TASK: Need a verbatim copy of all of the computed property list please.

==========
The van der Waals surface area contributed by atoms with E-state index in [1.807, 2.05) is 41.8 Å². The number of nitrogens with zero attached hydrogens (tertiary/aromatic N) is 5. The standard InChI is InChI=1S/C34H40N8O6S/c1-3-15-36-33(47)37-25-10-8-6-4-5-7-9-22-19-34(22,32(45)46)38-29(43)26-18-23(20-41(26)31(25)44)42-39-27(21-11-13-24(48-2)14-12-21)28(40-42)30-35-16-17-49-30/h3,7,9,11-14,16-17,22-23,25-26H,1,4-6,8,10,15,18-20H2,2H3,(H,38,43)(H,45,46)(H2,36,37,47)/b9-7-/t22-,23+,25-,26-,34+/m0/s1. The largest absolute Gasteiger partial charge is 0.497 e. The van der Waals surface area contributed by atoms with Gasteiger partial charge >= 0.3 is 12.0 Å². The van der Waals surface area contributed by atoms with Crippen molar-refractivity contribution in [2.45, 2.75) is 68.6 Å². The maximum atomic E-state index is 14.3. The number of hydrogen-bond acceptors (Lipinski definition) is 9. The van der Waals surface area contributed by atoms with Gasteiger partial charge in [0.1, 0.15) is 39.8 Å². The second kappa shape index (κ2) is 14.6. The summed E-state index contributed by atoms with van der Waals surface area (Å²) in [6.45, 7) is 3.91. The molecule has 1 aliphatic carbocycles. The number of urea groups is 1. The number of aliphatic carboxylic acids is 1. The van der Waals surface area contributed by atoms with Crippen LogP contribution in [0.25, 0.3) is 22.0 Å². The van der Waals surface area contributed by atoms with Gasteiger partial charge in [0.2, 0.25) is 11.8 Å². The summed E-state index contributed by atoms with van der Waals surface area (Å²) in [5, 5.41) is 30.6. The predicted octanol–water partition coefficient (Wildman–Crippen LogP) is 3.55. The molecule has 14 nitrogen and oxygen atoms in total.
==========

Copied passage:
The van der Waals surface area contributed by atoms with E-state index in [1.807, 2.05) is 41.8 Å². The number of nitrogens with zero attached hydrogens (tertiary/aromatic N) is 5. The standard InChI is InChI=1S/C34H40N8O6S/c1-3-15-36-33(47)37-25-10-8-6-4-5-7-9-22-19-34(22,32(45)46)38-29(43)26-18-23(20-41(26)31(25)44)42-39-27(21-11-13-24(48-2)14-12-21)28(40-42)30-35-16-17-49-30/h3,7,9,11-14,16-17,22-23,25-26H,1,4-6,8,10,15,18-20H2,2H3,(H,38,43)(H,45,46)(H2,36,37,47)/b9-7-/t22-,23+,25-,26-,34+/m0/s1. The largest absolute Gasteiger partial charge is 0.497 e. The van der Waals surface area contributed by atoms with Gasteiger partial charge >= 0.3 is 12.0 Å². The van der Waals surface area contributed by atoms with Crippen molar-refractivity contribution in [2.45, 2.75) is 68.6 Å². The maximum atomic E-state index is 14.3. The number of hydrogen-bond acceptors (Lipinski definition) is 9. The van der Waals surface area contributed by atoms with Gasteiger partial charge in [0.1, 0.15) is 39.8 Å². The second kappa shape index (κ2) is 14.6. The summed E-state index contributed by atoms with van der Waals surface area (Å²) in [6.45, 7) is 3.91. The molecule has 1 aliphatic carbocycles. The number of urea groups is 1. The number of aliphatic carboxylic acids is 1. The van der Waals surface area contributed by atoms with Crippen LogP contribution in [0.25, 0.3) is 22.0 Å². The van der Waals surface area contributed by atoms with Gasteiger partial charge in [0.2, 0.25) is 11.8 Å². The summed E-state index contributed by atoms with van der Waals surface area (Å²) in [5, 5.41) is 30.6. The predicted octanol–water partition coefficient (Wildman–Crippen LogP) is 3.55. The molecule has 14 nitrogen and oxygen atoms in total.